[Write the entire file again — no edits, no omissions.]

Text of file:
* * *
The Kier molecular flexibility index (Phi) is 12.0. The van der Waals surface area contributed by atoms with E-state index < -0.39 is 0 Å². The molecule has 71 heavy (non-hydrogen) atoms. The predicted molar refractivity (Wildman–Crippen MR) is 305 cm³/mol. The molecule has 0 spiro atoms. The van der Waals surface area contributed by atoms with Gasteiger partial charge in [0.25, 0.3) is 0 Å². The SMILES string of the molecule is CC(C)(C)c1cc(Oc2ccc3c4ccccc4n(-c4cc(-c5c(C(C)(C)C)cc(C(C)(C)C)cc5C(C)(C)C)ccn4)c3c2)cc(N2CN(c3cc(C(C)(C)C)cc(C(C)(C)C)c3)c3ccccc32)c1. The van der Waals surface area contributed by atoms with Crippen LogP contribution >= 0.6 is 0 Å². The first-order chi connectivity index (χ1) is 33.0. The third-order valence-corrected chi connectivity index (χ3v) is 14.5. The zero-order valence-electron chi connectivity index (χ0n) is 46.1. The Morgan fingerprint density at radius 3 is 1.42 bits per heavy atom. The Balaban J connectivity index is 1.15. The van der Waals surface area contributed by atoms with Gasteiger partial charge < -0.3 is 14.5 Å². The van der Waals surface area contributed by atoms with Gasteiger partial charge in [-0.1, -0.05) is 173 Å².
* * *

The Kier molecular flexibility index (Phi) is 12.0. The van der Waals surface area contributed by atoms with E-state index < -0.39 is 0 Å². The molecule has 71 heavy (non-hydrogen) atoms. The predicted molar refractivity (Wildman–Crippen MR) is 305 cm³/mol. The molecule has 0 spiro atoms. The van der Waals surface area contributed by atoms with Gasteiger partial charge in [0.25, 0.3) is 0 Å². The SMILES string of the molecule is CC(C)(C)c1cc(Oc2ccc3c4ccccc4n(-c4cc(-c5c(C(C)(C)C)cc(C(C)(C)C)cc5C(C)(C)C)ccn4)c3c2)cc(N2CN(c3cc(C(C)(C)C)cc(C(C)(C)C)c3)c3ccccc32)c1. The van der Waals surface area contributed by atoms with Crippen LogP contribution >= 0.6 is 0 Å². The first-order chi connectivity index (χ1) is 33.0. The third-order valence-corrected chi connectivity index (χ3v) is 14.5. The zero-order valence-electron chi connectivity index (χ0n) is 46.1. The Morgan fingerprint density at radius 3 is 1.42 bits per heavy atom. The Balaban J connectivity index is 1.15. The van der Waals surface area contributed by atoms with Gasteiger partial charge < -0.3 is 14.5 Å². The van der Waals surface area contributed by atoms with Gasteiger partial charge in [-0.1, -0.05) is 173 Å².